8. A tool assembly as claimed in claim 1, in which a detent is provided to locate the tool holder in position on the end face of the piston.
9. A tool assembly as claimed in claim 8 in which said apertures are through bores and are offset so that the locking pin forces the piston and tool holder tightly together.
10. A tool assembly as claimed in claim 1, in which the tool holder and piston end face are of complementary profile so as to locate positively against each other to ensure correct seating of the tool holder.
11. A tool assembly as claimed in claim 10 in which said apertures are through bores and are offset so that the locking pin forces the piston and tool holder tightly together.
12. A tool assembly as claimed in claim 1 in which said apertures are through bores and are offset so that the locking pin forces the piston and tool holder tightly together.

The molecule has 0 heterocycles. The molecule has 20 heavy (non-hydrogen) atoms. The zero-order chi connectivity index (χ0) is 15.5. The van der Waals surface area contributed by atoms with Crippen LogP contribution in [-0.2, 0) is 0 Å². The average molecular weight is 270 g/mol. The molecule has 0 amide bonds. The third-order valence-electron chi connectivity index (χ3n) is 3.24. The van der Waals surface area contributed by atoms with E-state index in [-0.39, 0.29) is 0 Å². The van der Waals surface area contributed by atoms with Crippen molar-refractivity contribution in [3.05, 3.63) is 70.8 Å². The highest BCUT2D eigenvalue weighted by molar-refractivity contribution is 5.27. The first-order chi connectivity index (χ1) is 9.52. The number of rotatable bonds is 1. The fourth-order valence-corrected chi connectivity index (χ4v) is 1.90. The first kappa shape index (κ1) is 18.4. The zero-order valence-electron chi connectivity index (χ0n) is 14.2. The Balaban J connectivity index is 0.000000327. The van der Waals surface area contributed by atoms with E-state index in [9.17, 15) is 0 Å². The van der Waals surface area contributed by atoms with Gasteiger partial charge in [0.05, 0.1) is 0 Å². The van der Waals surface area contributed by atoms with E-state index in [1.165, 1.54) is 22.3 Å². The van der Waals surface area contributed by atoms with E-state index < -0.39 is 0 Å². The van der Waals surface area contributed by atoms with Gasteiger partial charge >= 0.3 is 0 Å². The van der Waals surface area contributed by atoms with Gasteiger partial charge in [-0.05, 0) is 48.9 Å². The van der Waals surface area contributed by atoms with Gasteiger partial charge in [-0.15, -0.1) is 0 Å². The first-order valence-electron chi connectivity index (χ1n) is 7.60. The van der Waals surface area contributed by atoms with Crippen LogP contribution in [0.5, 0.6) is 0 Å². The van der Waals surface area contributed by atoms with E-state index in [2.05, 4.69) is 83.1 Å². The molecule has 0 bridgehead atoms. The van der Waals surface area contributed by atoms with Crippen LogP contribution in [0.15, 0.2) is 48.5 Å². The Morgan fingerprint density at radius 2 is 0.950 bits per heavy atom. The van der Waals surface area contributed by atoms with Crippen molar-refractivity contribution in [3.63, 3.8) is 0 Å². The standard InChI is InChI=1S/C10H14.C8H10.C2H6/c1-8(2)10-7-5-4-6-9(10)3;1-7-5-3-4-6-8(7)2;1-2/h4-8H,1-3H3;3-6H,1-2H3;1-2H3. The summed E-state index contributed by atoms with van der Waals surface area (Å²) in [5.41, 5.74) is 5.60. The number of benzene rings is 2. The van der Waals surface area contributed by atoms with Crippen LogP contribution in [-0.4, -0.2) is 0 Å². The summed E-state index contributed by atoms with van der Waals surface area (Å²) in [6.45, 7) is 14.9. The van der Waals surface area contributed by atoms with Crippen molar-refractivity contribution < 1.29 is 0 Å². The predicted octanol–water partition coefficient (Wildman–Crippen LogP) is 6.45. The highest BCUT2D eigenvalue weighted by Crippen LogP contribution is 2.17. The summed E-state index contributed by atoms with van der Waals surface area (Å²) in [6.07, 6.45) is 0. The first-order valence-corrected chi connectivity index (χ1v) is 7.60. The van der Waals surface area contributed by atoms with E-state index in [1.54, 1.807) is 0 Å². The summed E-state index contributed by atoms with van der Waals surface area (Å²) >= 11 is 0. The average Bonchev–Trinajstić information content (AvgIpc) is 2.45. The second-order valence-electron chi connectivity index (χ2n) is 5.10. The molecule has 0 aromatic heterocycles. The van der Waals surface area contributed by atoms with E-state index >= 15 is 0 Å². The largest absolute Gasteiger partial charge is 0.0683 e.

13. A tool assembly as claimed in claim 12, in which the locking pin is a spring pin and thereby provides resilience for ensuring that the piston and the tool holder do not move relative to one another in use.
1. Field of the Invention
This invention relates to a tool assembly, especially but not exclusively for use on pneumatic tools such as scabblers, scalers and the like.
2. Description of the Prior Art
Previously known scabblers and scalers comprise one or more pistons reciprocable in a body under fluid power which pistons include, at a free end, tool assemblies comprising a female monolithic tool holder into which are set the tool bits adapted to strike a workpiece. The tool bits are commonly formed as tungsten carbide inserts brazed into the tool holder. The tool holder generally has an upper recess into which the piston extends, and the holder and piston are held together by a spring pin which is forced through corresponding but slightly offset bores pressing through the holder and piston. The spring pin deforms and thus holds the holder and piston tightly against each other.